Successful Transition to School-Successful Transition to School-Author Default
Esther Hunter
Head of Lower School
September 01, 2023

Successful Transition to School

Successful Transition to School-Successful Transition to School-BISB_Boston_Nov 2022_005
By Esther Hunter ( British International School of Boston, Head of Lower School)
Tips to prepare for a successful school transition.

The summer days are fading away, trips are enjoyed, and you are back home and the return to school is here! This is the time to start planning the children’s transition to school, be it either as a new student or a returning one. Transition is an important factor in any child’s educational journey and there are some key areas to consider when planning for a successful process. 

If your child is new to the school or attending school for the first time, this is a pivotal moment in their, and your life. Starting a new school is an exciting opportunity to join a new community, make new friends, explore a new learning environment and to develop additional knowledge and skills. A smooth transition to school e.g., one in which children come to make new friends and understand and follow the routines and expectations of the classroomcan increase the likelihood of children’s personal, social, emotional and academic outcomes for years to come. When children participate in a quality transition process they have a much better time academically, they achieve greater social and emotional competencies, and they rapidly develop skills and understanding. Quality transitions are those in which families, schools and communities work together as a team to support children, share information and create continuity in curriculum, relationships and expectations across learning settings.

Family is a constant factor for children as they move into a new school setting or a new Year Group and the role of family is fundamental to the children’s experience of transition. Families have an important responsibility in providing children with stability, comfort and a sense of what is to come and for big children and small ones there are a variety of ways to smooth the process:

  • Establish a consistent routine with early bedtimes and regular mealtimes.

  • Encourage independence with small children through putting on their own shoes and socks and trying to use the zipper on their coat. With older children the emphasis is on being prepared for learning so packing their own backpack with the resources they need and ensuring their iPad is charged ready for class. Remembering to return library books on the correct day is also important for young and older children.

  • Instill the value of a ‘growth mindset’ which emphasizes resilience and persistence when approaching new learning or investigations.

  • Acknowledge children’s anxious feelings if they experience them. Starting school is like the first day in a new job with less of the predictability that being a grown up brings.

  • Talk to the children about what their day will look like – will they be taking the bus? Will they be going to a club or aftercare? Are they having a packed lunch or school lunch? How many children will be in their class? Who is their homeroom teacher? All of these variables can affect a child’s positive transition to their new classroom and reassurance is the key to alleviating any worries or concerns.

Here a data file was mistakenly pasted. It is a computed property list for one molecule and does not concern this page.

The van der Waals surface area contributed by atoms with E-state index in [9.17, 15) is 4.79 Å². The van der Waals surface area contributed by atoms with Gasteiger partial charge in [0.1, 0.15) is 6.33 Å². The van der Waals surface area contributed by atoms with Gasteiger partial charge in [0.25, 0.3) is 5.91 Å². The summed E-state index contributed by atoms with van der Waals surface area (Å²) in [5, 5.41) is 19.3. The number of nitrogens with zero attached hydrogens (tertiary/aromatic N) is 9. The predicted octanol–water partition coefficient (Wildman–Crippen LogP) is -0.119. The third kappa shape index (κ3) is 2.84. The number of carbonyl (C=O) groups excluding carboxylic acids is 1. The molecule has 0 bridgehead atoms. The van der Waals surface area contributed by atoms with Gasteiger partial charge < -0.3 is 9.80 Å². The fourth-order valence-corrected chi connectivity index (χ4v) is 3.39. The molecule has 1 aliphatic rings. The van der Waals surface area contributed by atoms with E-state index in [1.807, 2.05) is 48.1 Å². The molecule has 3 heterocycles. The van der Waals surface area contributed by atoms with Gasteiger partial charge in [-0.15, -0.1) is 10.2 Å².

• Establish a positive relationship with other stakeholders, including the teachers, faculty and leadership team of the school. They can help reassure you if you have any worries or concerns and can help with information you may not have. Also, children respond positively if they see that their family are communicating with their parents and consistency in approach to learning and expectations is established.

  • Participate in Parent Association activities or liaise with your Class Rep on events throughout the year and opportunities to participate in school life.

  • Encourage children to read at home or listen to you read stories. Research shows that children who are read to from an early age become enthusiastic, motivated independent readers when they grow older. Language rich literature also supports children’s development of vocabulary and extends their understanding of the spoken word.

  • Schedule time for homework, if appropriate, and create an environment that is conducive to supporting concentration so turn off the TV and have a workspace which has few distractions.

Strong family-community-school relationships during periods of transition are important for children’s success in moving to the next stage of their learning journey. They are also of great consequence for maintaining and promoting families’ continuous engagement, which is linked to improved student outcomes. When children enjoy strong links between their teachers, families and the wider school community, they develop an identity as a BISB student with a clearunderstanding of their position in the world as Global Citizens and the role they will play in shaping and determining their own futures. At British International School of Boston ( BISB), our vision is for all our community to support each other and the children through a positive, engaging transition into school and provide many opportunities for information sharing and partnership. Our first parent teacher event is Back to School Night on Tuesday, September 12, and we welcome everyone in the BISB community to come and meet the team, learn about the upcoming academic year and enjoy our new learning environments.